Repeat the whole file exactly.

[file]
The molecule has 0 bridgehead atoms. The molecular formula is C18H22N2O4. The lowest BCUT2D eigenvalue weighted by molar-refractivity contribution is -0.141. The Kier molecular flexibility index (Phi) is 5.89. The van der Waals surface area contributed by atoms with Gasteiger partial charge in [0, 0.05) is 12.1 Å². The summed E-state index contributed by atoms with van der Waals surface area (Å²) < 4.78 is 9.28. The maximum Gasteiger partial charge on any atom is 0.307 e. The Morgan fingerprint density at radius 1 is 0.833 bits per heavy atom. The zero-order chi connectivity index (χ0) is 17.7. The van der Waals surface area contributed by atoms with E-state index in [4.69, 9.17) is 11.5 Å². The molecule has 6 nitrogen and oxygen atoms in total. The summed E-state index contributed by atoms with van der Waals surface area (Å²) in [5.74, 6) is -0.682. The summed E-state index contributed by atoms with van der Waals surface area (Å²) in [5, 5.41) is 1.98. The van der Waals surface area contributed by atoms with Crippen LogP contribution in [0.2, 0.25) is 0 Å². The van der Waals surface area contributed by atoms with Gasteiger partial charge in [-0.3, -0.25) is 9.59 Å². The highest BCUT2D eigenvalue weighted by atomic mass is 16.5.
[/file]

The molecule has 0 bridgehead atoms. The molecular formula is C18H22N2O4. The lowest BCUT2D eigenvalue weighted by molar-refractivity contribution is -0.141. The Kier molecular flexibility index (Phi) is 5.89. The van der Waals surface area contributed by atoms with Gasteiger partial charge in [0, 0.05) is 12.1 Å². The summed E-state index contributed by atoms with van der Waals surface area (Å²) < 4.78 is 9.28. The maximum Gasteiger partial charge on any atom is 0.307 e. The Morgan fingerprint density at radius 1 is 0.833 bits per heavy atom. The zero-order chi connectivity index (χ0) is 17.7. The van der Waals surface area contributed by atoms with E-state index in [4.69, 9.17) is 11.5 Å². The molecule has 6 nitrogen and oxygen atoms in total. The summed E-state index contributed by atoms with van der Waals surface area (Å²) in [5.74, 6) is -0.682. The summed E-state index contributed by atoms with van der Waals surface area (Å²) in [5, 5.41) is 1.98. The van der Waals surface area contributed by atoms with Crippen LogP contribution in [0.2, 0.25) is 0 Å². The van der Waals surface area contributed by atoms with Gasteiger partial charge in [-0.3, -0.25) is 9.59 Å². The highest BCUT2D eigenvalue weighted by atomic mass is 16.5.